New coaches may feel a bit at sea with VEX’s different motor options. First things first, if you have a competition robot, you only want a 2-wire motor 393 (or 3-wire servo, but I’m just discussing motors here). If you see some websites mentioning a 3-wire motor, that’s an old, discontinued product that you don’t want.
On the VEX motors product page, you’ll see that they list the 2-Wire Motor 393 ($15), then toward the bottom of the section is another product called a Motor Controller 29 ($10). Some resellers offer a package bundle of a motor and a controller together; on the VEX website, they are listed separately. If you’re buying new motors for your team, be sure to purchase (or have on hand) one motor controller for each motor to be used on the robot.
So what is the motor controller thing and when do you need one? On the VEX cortex, there are 10 slots in which to plug motors. Slots 1 and 10 have the motor controller built into the cortex; slots 2-9 do not, and require external motor controllers (see image below).
So what does this motor controller do, anyway? Well, the motor controller makes use of what’s called PWM to control the speed of the motor. PWM stands for Pulse Width Modulation, and it turns the circuit (battery-to-cortex-to-motor) on and off in rapid succession. It’s a very fast version of what your microwave does on 50% power. The microwave is not actually outputting half of the power of “High”, but rather it’s cycling its one fixed level of power on and off about half the time. Motor controllers do the same thing to control the speed of a VEX motor; setting a VEX motor to power 64 (half of the maximum 127), means that the controller is sending power to the motor about half the time, but it happens in such rapid modulation that there’s nothing noticeable going on to the outside observer.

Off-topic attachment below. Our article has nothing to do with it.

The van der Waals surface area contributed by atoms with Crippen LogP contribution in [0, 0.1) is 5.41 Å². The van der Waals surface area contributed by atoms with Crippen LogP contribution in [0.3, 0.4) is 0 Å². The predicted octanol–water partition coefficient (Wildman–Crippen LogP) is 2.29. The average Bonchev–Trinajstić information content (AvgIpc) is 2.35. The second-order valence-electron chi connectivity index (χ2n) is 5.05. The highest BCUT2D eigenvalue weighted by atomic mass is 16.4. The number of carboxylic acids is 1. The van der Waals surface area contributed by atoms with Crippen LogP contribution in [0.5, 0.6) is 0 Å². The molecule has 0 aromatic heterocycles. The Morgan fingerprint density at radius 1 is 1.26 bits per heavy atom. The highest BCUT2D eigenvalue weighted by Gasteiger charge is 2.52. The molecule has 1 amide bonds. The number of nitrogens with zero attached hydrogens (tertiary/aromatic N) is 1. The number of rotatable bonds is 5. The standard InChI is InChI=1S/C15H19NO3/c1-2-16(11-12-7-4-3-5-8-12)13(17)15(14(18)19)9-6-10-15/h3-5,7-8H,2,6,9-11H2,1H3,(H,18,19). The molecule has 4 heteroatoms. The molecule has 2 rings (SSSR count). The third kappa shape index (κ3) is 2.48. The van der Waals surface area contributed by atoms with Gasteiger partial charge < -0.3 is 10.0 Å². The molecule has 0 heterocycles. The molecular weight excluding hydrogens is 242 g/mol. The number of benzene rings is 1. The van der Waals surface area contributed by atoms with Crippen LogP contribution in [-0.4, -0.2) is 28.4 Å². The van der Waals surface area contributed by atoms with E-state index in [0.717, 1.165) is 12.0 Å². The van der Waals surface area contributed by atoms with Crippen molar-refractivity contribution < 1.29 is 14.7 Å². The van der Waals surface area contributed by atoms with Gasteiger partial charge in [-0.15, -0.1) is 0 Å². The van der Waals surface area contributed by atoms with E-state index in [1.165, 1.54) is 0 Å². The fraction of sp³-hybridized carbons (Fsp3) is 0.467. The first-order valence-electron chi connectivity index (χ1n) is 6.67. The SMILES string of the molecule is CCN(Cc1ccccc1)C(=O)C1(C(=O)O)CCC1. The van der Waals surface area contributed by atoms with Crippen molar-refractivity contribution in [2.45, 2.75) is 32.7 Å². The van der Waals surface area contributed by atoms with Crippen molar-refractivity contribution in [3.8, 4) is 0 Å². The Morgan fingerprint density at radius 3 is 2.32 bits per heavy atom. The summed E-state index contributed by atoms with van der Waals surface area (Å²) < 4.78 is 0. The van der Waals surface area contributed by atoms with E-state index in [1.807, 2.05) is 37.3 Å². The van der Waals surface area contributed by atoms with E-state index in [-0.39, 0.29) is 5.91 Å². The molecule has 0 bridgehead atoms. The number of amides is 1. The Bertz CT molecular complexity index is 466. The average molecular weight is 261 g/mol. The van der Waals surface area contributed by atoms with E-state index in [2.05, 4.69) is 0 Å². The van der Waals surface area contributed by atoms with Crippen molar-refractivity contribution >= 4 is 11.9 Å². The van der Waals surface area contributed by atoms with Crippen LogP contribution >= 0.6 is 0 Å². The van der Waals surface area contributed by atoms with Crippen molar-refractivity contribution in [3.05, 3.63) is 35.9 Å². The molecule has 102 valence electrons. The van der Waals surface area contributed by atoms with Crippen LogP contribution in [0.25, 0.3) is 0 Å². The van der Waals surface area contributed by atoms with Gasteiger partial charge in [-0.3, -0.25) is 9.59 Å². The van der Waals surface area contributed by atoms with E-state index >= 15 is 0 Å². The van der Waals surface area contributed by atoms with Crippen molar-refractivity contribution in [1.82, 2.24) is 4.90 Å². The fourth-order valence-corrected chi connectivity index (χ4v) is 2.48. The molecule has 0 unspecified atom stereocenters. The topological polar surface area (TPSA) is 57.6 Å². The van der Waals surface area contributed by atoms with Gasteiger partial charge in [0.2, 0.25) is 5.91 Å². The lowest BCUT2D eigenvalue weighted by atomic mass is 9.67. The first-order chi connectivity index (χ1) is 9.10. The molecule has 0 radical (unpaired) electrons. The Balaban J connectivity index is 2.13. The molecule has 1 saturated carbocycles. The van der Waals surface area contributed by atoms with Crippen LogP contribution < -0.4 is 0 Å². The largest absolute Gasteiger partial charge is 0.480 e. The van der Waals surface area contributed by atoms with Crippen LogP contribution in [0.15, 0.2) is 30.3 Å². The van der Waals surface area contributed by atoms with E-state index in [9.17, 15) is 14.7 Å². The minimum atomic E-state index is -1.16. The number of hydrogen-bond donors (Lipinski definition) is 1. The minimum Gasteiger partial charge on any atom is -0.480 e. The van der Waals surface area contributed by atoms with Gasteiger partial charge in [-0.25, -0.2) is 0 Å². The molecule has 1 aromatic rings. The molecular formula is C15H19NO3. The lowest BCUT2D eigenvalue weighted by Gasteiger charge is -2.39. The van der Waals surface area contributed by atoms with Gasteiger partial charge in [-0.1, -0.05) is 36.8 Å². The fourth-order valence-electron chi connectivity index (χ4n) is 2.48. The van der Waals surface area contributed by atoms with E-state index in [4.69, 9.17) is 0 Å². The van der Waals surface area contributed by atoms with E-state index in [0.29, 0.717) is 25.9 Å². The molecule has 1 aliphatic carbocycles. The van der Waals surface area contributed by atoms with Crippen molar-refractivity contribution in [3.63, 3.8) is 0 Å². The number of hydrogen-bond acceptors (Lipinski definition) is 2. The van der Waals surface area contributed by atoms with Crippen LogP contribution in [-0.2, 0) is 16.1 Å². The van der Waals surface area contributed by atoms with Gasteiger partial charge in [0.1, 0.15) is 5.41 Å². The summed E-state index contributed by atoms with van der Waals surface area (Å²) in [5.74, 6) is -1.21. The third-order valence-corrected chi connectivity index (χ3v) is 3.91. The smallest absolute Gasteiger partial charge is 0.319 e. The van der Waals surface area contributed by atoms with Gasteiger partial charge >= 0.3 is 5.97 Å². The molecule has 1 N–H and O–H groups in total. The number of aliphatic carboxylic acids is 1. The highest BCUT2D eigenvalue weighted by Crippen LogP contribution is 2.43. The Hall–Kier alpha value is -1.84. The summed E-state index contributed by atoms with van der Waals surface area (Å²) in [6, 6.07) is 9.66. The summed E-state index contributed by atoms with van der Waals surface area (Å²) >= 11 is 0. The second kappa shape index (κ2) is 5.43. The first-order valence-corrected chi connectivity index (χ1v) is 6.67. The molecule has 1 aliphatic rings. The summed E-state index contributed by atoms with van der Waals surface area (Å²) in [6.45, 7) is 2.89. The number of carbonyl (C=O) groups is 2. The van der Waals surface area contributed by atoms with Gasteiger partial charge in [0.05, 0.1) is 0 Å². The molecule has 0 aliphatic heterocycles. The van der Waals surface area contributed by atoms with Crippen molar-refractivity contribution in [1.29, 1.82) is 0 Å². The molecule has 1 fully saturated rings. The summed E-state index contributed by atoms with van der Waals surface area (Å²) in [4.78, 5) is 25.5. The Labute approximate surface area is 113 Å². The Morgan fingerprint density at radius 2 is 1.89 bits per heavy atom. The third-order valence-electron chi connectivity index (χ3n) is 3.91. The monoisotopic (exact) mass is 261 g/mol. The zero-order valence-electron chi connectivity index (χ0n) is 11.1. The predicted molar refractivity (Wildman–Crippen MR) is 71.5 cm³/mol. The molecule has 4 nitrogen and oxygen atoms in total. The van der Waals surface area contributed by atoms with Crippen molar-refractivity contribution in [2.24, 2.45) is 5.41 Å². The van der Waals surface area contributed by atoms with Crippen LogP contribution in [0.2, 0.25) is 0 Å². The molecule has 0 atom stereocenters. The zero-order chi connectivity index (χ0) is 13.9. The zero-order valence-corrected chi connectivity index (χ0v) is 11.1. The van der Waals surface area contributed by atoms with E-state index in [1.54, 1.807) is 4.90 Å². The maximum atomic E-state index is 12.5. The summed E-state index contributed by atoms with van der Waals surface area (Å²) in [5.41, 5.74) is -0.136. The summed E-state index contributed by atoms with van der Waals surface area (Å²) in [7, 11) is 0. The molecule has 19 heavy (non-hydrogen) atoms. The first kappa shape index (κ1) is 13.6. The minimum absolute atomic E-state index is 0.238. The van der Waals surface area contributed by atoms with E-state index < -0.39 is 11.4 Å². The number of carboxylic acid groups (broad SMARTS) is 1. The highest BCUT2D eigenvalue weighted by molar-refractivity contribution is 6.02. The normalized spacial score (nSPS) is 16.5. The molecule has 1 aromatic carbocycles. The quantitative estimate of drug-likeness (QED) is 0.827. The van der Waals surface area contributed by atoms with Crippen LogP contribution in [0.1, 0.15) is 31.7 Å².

VEX motors have a plug on the end with 2 wires: red and black. The motor controller has one end with a 2-wire plug that connects to the motor, and the other end has 3 pins that plug into the cortex (red, black, and white). (See my 2018 post for important information about 2-wire and 3-wire extensions and where the motor controller needs to be wired in relation to the cortex.)
For slots 1 and 10, that whole 3-to-2 goes on inside the cortex. Annoyingly, the motor controllers built into the cortex function better than the external controllers; if you want the details, please read this VEX forum post. or my post “Motor Ports 1 & 10 — Way Different!” The upshot is that it’s unwise to have multiple motors on your robot that must work in unison plugged into a combination of internal and external controllers.
More on motors and wiring in future posts.